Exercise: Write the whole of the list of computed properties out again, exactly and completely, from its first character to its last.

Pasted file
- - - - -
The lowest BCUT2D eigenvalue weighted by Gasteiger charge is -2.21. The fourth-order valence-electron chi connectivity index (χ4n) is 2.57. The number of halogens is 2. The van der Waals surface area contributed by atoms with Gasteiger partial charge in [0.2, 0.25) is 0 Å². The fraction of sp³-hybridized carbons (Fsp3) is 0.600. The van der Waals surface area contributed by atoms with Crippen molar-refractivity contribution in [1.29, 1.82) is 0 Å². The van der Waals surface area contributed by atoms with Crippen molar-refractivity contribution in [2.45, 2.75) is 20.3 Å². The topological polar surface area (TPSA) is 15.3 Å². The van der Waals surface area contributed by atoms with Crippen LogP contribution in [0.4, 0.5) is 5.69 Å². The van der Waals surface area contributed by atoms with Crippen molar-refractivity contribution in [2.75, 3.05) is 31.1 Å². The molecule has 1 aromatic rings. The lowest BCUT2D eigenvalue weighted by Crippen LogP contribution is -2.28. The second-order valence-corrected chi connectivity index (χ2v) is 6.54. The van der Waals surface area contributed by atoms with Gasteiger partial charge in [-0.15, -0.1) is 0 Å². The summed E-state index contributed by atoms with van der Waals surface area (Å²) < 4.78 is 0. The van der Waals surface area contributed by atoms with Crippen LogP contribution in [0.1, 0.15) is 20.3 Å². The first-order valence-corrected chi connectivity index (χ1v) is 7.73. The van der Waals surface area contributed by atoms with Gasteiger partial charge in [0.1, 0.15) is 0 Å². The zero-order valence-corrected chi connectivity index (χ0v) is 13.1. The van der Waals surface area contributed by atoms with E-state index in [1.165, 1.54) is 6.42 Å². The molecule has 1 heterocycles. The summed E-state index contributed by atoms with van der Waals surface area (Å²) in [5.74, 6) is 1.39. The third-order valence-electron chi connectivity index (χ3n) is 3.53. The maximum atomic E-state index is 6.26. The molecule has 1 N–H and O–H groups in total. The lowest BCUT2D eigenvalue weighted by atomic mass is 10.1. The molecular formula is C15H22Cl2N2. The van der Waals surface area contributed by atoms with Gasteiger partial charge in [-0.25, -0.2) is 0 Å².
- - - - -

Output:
The lowest BCUT2D eigenvalue weighted by Gasteiger charge is -2.21. The fourth-order valence-electron chi connectivity index (χ4n) is 2.57. The number of halogens is 2. The van der Waals surface area contributed by atoms with Gasteiger partial charge in [0.2, 0.25) is 0 Å². The fraction of sp³-hybridized carbons (Fsp3) is 0.600. The van der Waals surface area contributed by atoms with Crippen molar-refractivity contribution in [1.29, 1.82) is 0 Å². The van der Waals surface area contributed by atoms with Crippen molar-refractivity contribution in [2.45, 2.75) is 20.3 Å². The topological polar surface area (TPSA) is 15.3 Å². The van der Waals surface area contributed by atoms with Crippen LogP contribution in [0.4, 0.5) is 5.69 Å². The van der Waals surface area contributed by atoms with Crippen molar-refractivity contribution in [2.75, 3.05) is 31.1 Å². The molecule has 1 aromatic rings. The lowest BCUT2D eigenvalue weighted by Crippen LogP contribution is -2.28. The second-order valence-corrected chi connectivity index (χ2v) is 6.54. The van der Waals surface area contributed by atoms with Gasteiger partial charge in [-0.15, -0.1) is 0 Å². The summed E-state index contributed by atoms with van der Waals surface area (Å²) < 4.78 is 0. The van der Waals surface area contributed by atoms with Crippen LogP contribution in [0.1, 0.15) is 20.3 Å². The first-order valence-corrected chi connectivity index (χ1v) is 7.73. The van der Waals surface area contributed by atoms with Gasteiger partial charge in [0.1, 0.15) is 0 Å². The zero-order valence-corrected chi connectivity index (χ0v) is 13.1. The van der Waals surface area contributed by atoms with E-state index in [1.165, 1.54) is 6.42 Å². The molecule has 1 heterocycles. The summed E-state index contributed by atoms with van der Waals surface area (Å²) in [5.74, 6) is 1.39. The third-order valence-electron chi connectivity index (χ3n) is 3.53. The maximum atomic E-state index is 6.26. The molecule has 1 N–H and O–H groups in total. The lowest BCUT2D eigenvalue weighted by atomic mass is 10.1. The molecular formula is C15H22Cl2N2. The van der Waals surface area contributed by atoms with Gasteiger partial charge in [-0.25, -0.2) is 0 Å².